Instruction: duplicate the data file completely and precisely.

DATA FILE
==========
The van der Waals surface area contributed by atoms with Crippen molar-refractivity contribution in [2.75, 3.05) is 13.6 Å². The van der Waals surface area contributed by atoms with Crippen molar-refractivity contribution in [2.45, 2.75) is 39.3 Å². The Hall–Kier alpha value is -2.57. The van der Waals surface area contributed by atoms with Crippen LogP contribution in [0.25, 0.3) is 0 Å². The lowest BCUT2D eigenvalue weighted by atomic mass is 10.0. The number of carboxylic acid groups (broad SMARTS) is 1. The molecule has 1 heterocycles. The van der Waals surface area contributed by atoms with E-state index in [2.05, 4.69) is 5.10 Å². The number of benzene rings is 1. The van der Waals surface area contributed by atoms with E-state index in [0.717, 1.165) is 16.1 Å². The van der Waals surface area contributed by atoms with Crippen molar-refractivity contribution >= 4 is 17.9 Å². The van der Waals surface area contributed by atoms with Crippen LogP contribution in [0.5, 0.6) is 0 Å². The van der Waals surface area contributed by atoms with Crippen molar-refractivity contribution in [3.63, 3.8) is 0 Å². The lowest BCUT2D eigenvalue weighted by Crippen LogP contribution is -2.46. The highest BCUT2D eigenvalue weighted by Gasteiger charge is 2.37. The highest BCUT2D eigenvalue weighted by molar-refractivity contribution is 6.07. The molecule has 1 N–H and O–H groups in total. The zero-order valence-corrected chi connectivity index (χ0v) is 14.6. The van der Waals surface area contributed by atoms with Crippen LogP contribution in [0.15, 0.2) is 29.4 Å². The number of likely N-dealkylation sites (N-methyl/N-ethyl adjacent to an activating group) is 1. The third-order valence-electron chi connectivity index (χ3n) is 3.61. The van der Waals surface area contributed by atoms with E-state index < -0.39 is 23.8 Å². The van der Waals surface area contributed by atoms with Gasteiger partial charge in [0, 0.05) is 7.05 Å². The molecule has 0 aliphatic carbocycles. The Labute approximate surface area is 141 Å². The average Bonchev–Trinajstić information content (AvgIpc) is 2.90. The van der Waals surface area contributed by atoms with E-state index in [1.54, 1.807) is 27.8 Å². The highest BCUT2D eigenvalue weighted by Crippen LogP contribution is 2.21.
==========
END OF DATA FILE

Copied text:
The van der Waals surface area contributed by atoms with Crippen molar-refractivity contribution in [2.75, 3.05) is 13.6 Å². The van der Waals surface area contributed by atoms with Crippen molar-refractivity contribution in [2.45, 2.75) is 39.3 Å². The Hall–Kier alpha value is -2.57. The van der Waals surface area contributed by atoms with Crippen LogP contribution in [0.25, 0.3) is 0 Å². The lowest BCUT2D eigenvalue weighted by atomic mass is 10.0. The number of carboxylic acid groups (broad SMARTS) is 1. The molecule has 1 heterocycles. The van der Waals surface area contributed by atoms with E-state index in [2.05, 4.69) is 5.10 Å². The number of benzene rings is 1. The van der Waals surface area contributed by atoms with E-state index in [0.717, 1.165) is 16.1 Å². The van der Waals surface area contributed by atoms with Crippen molar-refractivity contribution >= 4 is 17.9 Å². The van der Waals surface area contributed by atoms with Crippen LogP contribution in [0.5, 0.6) is 0 Å². The van der Waals surface area contributed by atoms with Crippen molar-refractivity contribution in [3.63, 3.8) is 0 Å². The lowest BCUT2D eigenvalue weighted by Crippen LogP contribution is -2.46. The highest BCUT2D eigenvalue weighted by Gasteiger charge is 2.37. The highest BCUT2D eigenvalue weighted by molar-refractivity contribution is 6.07. The molecule has 1 N–H and O–H groups in total. The zero-order valence-corrected chi connectivity index (χ0v) is 14.6. The van der Waals surface area contributed by atoms with Crippen LogP contribution in [0.15, 0.2) is 29.4 Å². The number of likely N-dealkylation sites (N-methyl/N-ethyl adjacent to an activating group) is 1. The third-order valence-electron chi connectivity index (χ3n) is 3.61. The van der Waals surface area contributed by atoms with E-state index < -0.39 is 23.8 Å². The van der Waals surface area contributed by atoms with Gasteiger partial charge in [0, 0.05) is 7.05 Å². The molecule has 0 aliphatic carbocycles. The Labute approximate surface area is 141 Å². The average Bonchev–Trinajstić information content (AvgIpc) is 2.90. The van der Waals surface area contributed by atoms with E-state index in [1.54, 1.807) is 27.8 Å². The highest BCUT2D eigenvalue weighted by Crippen LogP contribution is 2.21.